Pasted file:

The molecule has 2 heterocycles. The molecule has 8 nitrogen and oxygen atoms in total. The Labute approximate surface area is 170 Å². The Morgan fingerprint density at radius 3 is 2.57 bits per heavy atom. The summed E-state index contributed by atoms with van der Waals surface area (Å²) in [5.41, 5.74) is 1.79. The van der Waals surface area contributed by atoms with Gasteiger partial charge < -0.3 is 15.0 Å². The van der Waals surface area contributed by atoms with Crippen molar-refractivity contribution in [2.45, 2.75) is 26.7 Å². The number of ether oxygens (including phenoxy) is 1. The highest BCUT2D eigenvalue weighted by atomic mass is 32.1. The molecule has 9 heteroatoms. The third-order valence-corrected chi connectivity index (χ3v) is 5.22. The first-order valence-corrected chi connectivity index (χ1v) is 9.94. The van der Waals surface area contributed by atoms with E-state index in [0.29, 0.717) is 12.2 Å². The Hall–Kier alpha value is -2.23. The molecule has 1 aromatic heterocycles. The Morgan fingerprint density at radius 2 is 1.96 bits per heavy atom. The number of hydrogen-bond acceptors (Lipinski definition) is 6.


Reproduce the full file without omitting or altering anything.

The molecule has 2 heterocycles. The molecule has 8 nitrogen and oxygen atoms in total. The Labute approximate surface area is 170 Å². The Morgan fingerprint density at radius 3 is 2.57 bits per heavy atom. The summed E-state index contributed by atoms with van der Waals surface area (Å²) in [5.41, 5.74) is 1.79. The van der Waals surface area contributed by atoms with Gasteiger partial charge < -0.3 is 15.0 Å². The van der Waals surface area contributed by atoms with Crippen molar-refractivity contribution in [2.45, 2.75) is 26.7 Å². The number of ether oxygens (including phenoxy) is 1. The highest BCUT2D eigenvalue weighted by atomic mass is 32.1. The molecule has 9 heteroatoms. The third-order valence-corrected chi connectivity index (χ3v) is 5.22. The first-order valence-corrected chi connectivity index (χ1v) is 9.94. The van der Waals surface area contributed by atoms with E-state index in [0.29, 0.717) is 12.2 Å². The Hall–Kier alpha value is -2.23. The molecule has 1 aromatic heterocycles. The Morgan fingerprint density at radius 2 is 1.96 bits per heavy atom. The number of hydrogen-bond acceptors (Lipinski definition) is 6.